Tea Party activists are being told they have a lot of opportunity in next year’s elections, as they continue to oppose Republicans on several issues. But they also are being told they have a lot of work to do.
The Tea Party’s annual statewide We The People Convention was a sellout. More than 300 activists gathered in a ballroom at the Columbus Convention Center to talk about religion in politics, the economy, a Constitutional amendment for a federal balanced budget, Medicaid expansion and a preview of next year’s statewide ballot.
Roundtable discussions on infant mortality rates continue in Dayton Thursday, and members of the Ohio Senate, public health officials and health professionals in Dayton will gather with a common purpose in mind – to lower infant death rates in Ohio.
According to officials at Dayton Children’s Hospital, in Montgomery County one infant dies every 4-6 weeks.
It’s a statewide problem. Ohio has one of the highest infant mortality rates in the country.
A Republican Senator has proposed new rules for minor party candidates that would take effect for next year’s big statewide elections. But one of the parties that would be affected says it’s a strategy to keep its candidates out of next year’s tough elections.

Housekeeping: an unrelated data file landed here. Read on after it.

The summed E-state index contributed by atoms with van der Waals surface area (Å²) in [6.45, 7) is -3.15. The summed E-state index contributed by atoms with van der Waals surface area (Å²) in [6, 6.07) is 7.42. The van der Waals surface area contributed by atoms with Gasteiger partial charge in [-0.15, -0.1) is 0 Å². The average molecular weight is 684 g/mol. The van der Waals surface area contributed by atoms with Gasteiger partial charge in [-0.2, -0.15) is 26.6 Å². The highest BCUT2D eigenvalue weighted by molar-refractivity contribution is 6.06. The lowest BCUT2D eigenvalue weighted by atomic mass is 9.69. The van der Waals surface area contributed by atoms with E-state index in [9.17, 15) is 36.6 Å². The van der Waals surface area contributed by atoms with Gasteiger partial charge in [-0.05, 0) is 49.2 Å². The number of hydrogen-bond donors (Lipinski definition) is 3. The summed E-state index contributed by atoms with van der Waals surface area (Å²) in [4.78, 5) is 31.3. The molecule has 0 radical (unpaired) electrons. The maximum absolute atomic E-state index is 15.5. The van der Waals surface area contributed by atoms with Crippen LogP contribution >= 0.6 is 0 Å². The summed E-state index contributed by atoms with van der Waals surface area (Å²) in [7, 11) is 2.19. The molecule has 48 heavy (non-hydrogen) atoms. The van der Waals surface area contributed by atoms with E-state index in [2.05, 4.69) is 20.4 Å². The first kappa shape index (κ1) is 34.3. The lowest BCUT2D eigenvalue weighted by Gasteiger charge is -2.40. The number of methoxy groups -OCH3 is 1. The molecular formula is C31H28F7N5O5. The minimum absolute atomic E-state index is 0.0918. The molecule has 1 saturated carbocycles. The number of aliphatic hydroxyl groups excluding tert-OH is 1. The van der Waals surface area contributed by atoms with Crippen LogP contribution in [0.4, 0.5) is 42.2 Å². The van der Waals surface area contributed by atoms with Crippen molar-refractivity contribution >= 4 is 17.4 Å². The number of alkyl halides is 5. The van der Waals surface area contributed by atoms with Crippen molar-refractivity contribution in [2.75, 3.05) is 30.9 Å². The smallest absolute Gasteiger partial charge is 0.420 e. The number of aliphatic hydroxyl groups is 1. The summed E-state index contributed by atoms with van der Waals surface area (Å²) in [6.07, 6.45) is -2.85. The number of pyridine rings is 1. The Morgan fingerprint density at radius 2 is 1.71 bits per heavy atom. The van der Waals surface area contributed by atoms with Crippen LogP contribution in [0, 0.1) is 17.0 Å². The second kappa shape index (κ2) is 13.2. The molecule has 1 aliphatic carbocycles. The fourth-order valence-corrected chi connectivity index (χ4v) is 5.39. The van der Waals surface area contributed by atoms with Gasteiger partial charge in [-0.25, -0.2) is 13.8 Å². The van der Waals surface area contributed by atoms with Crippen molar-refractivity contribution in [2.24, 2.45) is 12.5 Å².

A coalition of backers of Medicaid expansion has started its petition drive to put the issue before voters if lawmakers don’t expand the program to 275,000 low income Ohioans as Gov. John Kasich had proposed in his original budget.
Medicaid expansion supporters have been battling arguments against it for months. But one of the main debates is over the $13 billion in federal dollars that they say Ohio could capture over seven years if expansion were in place by January 1.
Former University of Dayton President Brother Ray Fitz, Shannon Martin of Brickler & Eckler, Dayton City Commissioner Joey Williams, and Montgomery County Commissioner Dan Foley (left to right). They are members of the "One Dayton" group proposing a combined city and county government.
Political and business leaders held an event in Dayton Monday to discuss merging city and county governments. The group is pushing the economic benefits of consolidation.
Leaders of the so-called “One Dayton” initiative say the problem is simple: both Dayton and Montgomery County have been in decline. Since the year 2000, around 25,000 people have left the county, and jobs are slow to return after the recession.